The Pensive Middle Distance

*Posted by Kirk Spencer

Click here to see a donkey talk and fly.

“Then he kind of looked off into the distance.  So that was worthless to me.  I want to know, for God’s sake.”

~ Pat Smith
She just wants to know how
(and maybe why) her son died
in the Benghazi Attack.

“His face was looking at me, but his eyes were looking over my shoulder like he could not look me in the eye.”

 ~ Charles Woods
He just wants to know who
g
ave the command
not to rescue his son 
in the Benghazi Attack.

It’s been many years, but I remember it like it was yesterday.  I walked into the living room and my three year old son was coloring on the wall.  He was concentrating so hard on his “masterpiece,” he didn’t notice I was standing right behind him.  Eventually he glanced over his shoulder and saw me watching him; and, after a slight delay, spun around, facing me and hiding his purple crayon behind his back.  I then said, “What have you done!” He looked away into the middle distance and replied, “It wasn’t me!  It was Koby!”  (Koby was our Chihuahua puppy.)  My son saw me seeing him do it!   And yet he still denied it to my face.  And for just a moment, I got the impression that my son believed that he could make his words true just by saying them.  But that’s crazy!  Or I thought it was, until I remembered my University Years.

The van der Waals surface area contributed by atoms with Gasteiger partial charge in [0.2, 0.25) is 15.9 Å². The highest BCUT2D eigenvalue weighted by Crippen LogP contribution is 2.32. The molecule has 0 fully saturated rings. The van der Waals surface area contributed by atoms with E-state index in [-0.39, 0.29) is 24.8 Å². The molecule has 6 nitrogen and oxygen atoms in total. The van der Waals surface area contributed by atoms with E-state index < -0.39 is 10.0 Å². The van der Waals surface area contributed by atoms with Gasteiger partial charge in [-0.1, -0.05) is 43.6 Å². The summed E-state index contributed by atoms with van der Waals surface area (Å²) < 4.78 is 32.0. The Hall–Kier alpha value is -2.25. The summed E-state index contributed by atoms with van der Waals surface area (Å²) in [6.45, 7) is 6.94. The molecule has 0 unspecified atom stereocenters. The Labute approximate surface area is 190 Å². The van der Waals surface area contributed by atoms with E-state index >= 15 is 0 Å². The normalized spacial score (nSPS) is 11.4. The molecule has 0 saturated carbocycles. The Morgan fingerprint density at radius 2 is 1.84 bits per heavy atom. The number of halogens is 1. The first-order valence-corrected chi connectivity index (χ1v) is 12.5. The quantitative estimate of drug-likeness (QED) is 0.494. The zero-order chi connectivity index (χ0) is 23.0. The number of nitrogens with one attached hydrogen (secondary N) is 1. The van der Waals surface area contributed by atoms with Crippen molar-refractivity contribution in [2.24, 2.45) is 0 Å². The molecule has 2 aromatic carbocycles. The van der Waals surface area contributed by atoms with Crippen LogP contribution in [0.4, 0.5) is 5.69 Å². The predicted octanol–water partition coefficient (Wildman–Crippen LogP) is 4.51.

At University, I learned that “reality” is a dynamic system, especially in the developing minds of children—they have so little experience with real reality.  I learned that when we grow up our “reality” migrates from mental phantasies, to sensory experiences, to a world full of unseen, yet constant, transcendental, universal and orienting forms—things like Meaning and Truth.  It is these absolute foundational forms that allow us to make sense of mere sensory phenomena as well as the world of our imaginations.   This all made sense to me (because of my foundations).  However (here’s the crazy part), I had professors who tried to convince me that these foundational, absolute, transcendental and universal forms (such as truth and meaning) were only delusions.  I remember thinking (though I never asked) if they were adding this new delusion they called Anti-Foundationalism to all the rest.  As best I understood, this new foundation of Anti-Foundationalism was a kind of hopeful middle distance between (or beyond) all realities where things seem to constantly undermine themselves and everything else.  To “change” was not a change to something else (something better or worse), but—without foundations—“change” would become a way-of-life that would lead to true freedom in a totally contingent existence.  As I listened to my professors, I felt their hope (if you can call it that) was in escaping anything fundamental or foundational through constant change—constantly keeping all their “options open”—constantly generating appropriately constructed divergent narratives to accomplish whatever they wanted.  I know this sounds unbelievable.  I didn’t believe it either until I signed up for a doctoral course called “Political History.”   I thought it was a course on the history of things political.  I was wrong.  It was course about how to use “History” for political purposes.   In other words, how to build divergent narratives about what happened in the past (revisionist history) to get people to do what you want them to do in the present.